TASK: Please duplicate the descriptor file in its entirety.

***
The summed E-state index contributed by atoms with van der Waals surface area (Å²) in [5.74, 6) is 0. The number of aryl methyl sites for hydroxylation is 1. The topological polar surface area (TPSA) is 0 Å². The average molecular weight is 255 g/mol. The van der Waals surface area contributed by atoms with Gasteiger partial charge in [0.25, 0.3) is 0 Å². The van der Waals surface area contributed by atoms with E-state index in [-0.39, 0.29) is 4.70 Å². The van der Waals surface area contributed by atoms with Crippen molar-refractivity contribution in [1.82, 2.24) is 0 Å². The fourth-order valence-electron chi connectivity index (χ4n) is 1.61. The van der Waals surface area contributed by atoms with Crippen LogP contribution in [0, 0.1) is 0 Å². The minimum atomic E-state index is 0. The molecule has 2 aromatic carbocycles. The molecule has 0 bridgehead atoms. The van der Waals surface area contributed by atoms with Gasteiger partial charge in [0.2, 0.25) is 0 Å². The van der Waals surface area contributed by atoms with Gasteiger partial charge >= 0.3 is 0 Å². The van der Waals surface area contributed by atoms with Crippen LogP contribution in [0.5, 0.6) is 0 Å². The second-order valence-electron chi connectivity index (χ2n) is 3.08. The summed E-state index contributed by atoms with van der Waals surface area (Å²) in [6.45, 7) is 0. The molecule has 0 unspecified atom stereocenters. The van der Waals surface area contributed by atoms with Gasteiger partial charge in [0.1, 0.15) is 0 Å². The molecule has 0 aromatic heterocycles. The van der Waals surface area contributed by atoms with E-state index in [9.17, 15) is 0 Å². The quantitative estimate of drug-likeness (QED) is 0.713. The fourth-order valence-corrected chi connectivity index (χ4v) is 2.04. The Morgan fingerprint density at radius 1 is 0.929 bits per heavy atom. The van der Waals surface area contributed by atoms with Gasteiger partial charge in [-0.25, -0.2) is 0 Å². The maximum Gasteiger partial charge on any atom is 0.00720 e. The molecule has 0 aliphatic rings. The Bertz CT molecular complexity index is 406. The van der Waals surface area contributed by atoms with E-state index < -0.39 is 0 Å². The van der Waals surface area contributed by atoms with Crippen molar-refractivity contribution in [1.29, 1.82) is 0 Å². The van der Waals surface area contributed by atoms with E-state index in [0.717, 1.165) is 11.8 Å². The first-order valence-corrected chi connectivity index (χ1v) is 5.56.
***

The summed E-state index contributed by atoms with van der Waals surface area (Å²) in [5.74, 6) is 0. The number of aryl methyl sites for hydroxylation is 1. The topological polar surface area (TPSA) is 0 Å². The average molecular weight is 255 g/mol. The van der Waals surface area contributed by atoms with Gasteiger partial charge in [0.25, 0.3) is 0 Å². The van der Waals surface area contributed by atoms with E-state index in [-0.39, 0.29) is 4.70 Å². The van der Waals surface area contributed by atoms with Crippen molar-refractivity contribution in [1.82, 2.24) is 0 Å². The fourth-order valence-electron chi connectivity index (χ4n) is 1.61. The van der Waals surface area contributed by atoms with Crippen LogP contribution in [0, 0.1) is 0 Å². The minimum atomic E-state index is 0. The molecule has 2 aromatic carbocycles. The molecule has 0 bridgehead atoms. The van der Waals surface area contributed by atoms with Gasteiger partial charge in [0.2, 0.25) is 0 Å². The van der Waals surface area contributed by atoms with Gasteiger partial charge >= 0.3 is 0 Å². The van der Waals surface area contributed by atoms with Crippen LogP contribution in [0.5, 0.6) is 0 Å². The second-order valence-electron chi connectivity index (χ2n) is 3.08. The summed E-state index contributed by atoms with van der Waals surface area (Å²) in [6.45, 7) is 0. The molecule has 0 unspecified atom stereocenters. The van der Waals surface area contributed by atoms with Gasteiger partial charge in [0.1, 0.15) is 0 Å². The molecule has 0 aromatic heterocycles. The van der Waals surface area contributed by atoms with E-state index in [9.17, 15) is 0 Å². The quantitative estimate of drug-likeness (QED) is 0.713. The fourth-order valence-corrected chi connectivity index (χ4v) is 2.04. The Morgan fingerprint density at radius 1 is 0.929 bits per heavy atom. The van der Waals surface area contributed by atoms with Gasteiger partial charge in [-0.25, -0.2) is 0 Å². The maximum Gasteiger partial charge on any atom is 0.00720 e. The molecule has 0 aliphatic rings. The Bertz CT molecular complexity index is 406. The van der Waals surface area contributed by atoms with E-state index < -0.39 is 0 Å². The van der Waals surface area contributed by atoms with Crippen molar-refractivity contribution in [1.29, 1.82) is 0 Å². The van der Waals surface area contributed by atoms with E-state index in [0.717, 1.165) is 11.8 Å². The first-order valence-corrected chi connectivity index (χ1v) is 5.56.